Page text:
They can play a decisive role in the steering fashion industry towards a more sustainable future. India’s traditional clothing industry from ancient times depended a lot on organic processes and dyes. Fashion designers of the present are now incorporating such lessons into their collections.
Eminent designer Ritu Kumar has stressed how zero-waste culture is important in fashion. She has focused on using slow-process in her labels. Many of her lines have been highly influenced by nature and created without harming nature.
Paromita Banerjee is always inspired by Japanese minimalism of creating clothes from waste pieces and scraps. She believes in trans seasonal fashion where the clothes can be used without season. Her concept of Japanese BORO, meaning “too good to be waste” enables her to use leftover fabrics to be upcycled into books and bags.
Pero by Aneeth Arora has a concept of anti-fit. She focuses on creating clothes that are aesthetically impeccable and timeless. She takes baby steps towards creating a brand that focuses on clothing as a craft rather than something that is done by mass scale.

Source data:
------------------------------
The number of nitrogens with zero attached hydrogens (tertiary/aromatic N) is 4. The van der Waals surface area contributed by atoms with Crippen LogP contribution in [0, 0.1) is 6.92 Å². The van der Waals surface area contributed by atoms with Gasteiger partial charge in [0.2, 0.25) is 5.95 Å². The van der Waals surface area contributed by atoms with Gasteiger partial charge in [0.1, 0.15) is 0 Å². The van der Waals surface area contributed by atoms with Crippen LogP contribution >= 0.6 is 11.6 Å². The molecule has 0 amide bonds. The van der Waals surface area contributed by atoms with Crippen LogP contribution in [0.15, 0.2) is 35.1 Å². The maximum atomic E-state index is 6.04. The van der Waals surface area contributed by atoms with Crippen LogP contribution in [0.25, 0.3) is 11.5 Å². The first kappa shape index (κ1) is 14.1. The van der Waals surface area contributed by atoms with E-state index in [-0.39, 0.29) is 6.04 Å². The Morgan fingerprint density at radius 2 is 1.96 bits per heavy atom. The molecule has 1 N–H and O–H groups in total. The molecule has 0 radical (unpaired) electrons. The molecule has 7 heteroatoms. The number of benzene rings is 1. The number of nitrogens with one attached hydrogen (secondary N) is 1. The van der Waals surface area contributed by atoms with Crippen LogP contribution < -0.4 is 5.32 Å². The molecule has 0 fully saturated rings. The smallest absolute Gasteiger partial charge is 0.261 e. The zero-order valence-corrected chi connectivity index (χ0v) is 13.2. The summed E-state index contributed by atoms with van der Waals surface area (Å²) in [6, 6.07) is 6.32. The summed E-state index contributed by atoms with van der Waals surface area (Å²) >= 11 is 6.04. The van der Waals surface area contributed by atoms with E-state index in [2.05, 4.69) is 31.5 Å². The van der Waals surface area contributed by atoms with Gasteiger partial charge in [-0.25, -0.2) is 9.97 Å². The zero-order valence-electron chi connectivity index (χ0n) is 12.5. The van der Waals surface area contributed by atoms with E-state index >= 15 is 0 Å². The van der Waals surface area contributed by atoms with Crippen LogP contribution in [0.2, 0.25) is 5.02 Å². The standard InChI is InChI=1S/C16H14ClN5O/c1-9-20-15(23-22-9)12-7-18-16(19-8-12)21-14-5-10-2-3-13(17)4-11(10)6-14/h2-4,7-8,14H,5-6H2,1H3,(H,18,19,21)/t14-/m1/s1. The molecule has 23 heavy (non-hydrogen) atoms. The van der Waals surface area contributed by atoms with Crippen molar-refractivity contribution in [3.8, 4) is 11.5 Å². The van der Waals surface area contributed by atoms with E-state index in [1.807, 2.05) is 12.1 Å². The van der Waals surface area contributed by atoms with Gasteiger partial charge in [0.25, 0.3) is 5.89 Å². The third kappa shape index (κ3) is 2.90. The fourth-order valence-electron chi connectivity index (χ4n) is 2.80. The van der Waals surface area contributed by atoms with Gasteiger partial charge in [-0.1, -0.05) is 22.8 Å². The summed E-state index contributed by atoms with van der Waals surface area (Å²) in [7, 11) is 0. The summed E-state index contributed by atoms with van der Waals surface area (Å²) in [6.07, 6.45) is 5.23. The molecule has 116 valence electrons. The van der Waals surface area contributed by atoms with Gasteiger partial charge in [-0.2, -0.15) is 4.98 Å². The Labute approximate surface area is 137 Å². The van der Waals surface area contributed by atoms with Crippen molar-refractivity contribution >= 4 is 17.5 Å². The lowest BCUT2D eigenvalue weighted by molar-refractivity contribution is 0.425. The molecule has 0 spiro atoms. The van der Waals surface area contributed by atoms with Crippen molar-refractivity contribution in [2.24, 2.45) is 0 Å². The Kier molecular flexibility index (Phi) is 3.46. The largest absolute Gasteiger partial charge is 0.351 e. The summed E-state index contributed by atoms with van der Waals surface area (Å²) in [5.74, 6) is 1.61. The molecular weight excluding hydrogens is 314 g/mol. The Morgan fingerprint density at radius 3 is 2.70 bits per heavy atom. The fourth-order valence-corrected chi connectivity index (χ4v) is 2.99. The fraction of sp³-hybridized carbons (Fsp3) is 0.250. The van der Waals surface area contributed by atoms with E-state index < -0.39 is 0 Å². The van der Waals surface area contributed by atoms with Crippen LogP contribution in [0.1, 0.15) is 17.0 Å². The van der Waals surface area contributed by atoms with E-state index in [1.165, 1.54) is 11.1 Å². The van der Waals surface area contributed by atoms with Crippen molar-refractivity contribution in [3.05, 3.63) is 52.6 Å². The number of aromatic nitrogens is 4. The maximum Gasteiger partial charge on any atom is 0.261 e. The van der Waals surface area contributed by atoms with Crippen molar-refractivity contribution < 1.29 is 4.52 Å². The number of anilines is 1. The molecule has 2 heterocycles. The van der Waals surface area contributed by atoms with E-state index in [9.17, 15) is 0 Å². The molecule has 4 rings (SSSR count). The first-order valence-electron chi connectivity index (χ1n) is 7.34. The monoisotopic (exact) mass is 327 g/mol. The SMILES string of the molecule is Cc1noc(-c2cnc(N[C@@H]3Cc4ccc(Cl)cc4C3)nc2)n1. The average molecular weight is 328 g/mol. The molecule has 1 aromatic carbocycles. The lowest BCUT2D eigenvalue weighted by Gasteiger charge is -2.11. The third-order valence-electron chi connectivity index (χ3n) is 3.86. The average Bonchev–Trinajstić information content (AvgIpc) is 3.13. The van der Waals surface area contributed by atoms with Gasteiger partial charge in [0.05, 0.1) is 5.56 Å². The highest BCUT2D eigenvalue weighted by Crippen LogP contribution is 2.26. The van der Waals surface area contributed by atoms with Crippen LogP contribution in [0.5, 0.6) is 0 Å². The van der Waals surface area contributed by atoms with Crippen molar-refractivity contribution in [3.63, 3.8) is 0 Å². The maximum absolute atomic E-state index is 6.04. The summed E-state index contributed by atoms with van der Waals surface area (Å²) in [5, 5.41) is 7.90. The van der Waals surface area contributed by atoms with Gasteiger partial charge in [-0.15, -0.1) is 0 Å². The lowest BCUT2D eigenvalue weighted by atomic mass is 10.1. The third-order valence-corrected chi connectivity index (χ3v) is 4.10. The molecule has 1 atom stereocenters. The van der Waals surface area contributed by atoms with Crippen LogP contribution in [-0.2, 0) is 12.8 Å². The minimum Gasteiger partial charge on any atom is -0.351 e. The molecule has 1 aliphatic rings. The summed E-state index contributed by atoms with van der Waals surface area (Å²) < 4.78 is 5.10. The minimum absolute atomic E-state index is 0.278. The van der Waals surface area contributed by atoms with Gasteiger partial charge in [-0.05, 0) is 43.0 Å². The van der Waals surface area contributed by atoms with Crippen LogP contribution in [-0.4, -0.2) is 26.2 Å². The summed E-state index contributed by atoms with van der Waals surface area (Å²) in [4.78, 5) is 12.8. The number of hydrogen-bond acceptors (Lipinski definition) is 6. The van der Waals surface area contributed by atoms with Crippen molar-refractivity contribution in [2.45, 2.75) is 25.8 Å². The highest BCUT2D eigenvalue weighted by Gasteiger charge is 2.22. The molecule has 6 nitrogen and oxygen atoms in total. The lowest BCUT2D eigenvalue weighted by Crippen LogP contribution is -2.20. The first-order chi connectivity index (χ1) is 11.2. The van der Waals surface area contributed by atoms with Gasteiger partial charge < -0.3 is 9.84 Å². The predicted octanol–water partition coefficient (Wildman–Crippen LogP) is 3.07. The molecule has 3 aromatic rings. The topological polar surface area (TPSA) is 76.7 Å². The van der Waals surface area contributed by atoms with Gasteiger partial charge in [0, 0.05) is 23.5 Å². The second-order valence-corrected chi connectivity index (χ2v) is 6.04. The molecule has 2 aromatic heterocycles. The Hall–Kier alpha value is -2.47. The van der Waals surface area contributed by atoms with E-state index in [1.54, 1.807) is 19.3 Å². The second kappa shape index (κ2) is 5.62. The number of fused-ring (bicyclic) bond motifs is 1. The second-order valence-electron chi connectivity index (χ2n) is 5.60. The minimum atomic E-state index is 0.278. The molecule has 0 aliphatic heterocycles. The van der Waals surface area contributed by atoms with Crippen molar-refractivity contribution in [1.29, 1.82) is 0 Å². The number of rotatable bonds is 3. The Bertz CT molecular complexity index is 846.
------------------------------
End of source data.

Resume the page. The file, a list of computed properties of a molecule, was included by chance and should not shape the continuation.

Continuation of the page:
Fashion designer Vaishali S has opened new ways for traditional weavers by helping them shift towards the organic path. Her brand has tried to uplift weavers of rural Karnataka by suggesting more organic techniques. She is on a mission to revive traditional weaves and fabric development techniques.
Anita Dongre has her own unique name in the fashion industry. She explores slow fashion rooted in Indian aesthetics and designs through “AND” and Roots. She actively involves craft clusters and local craftswomen to make her fashion come to life.
Fashion is not just a luxury but a means of livelihood to so many small and big workers. To make it more eco-friendly is to protect the earth as well as protect the livelihoods of these people.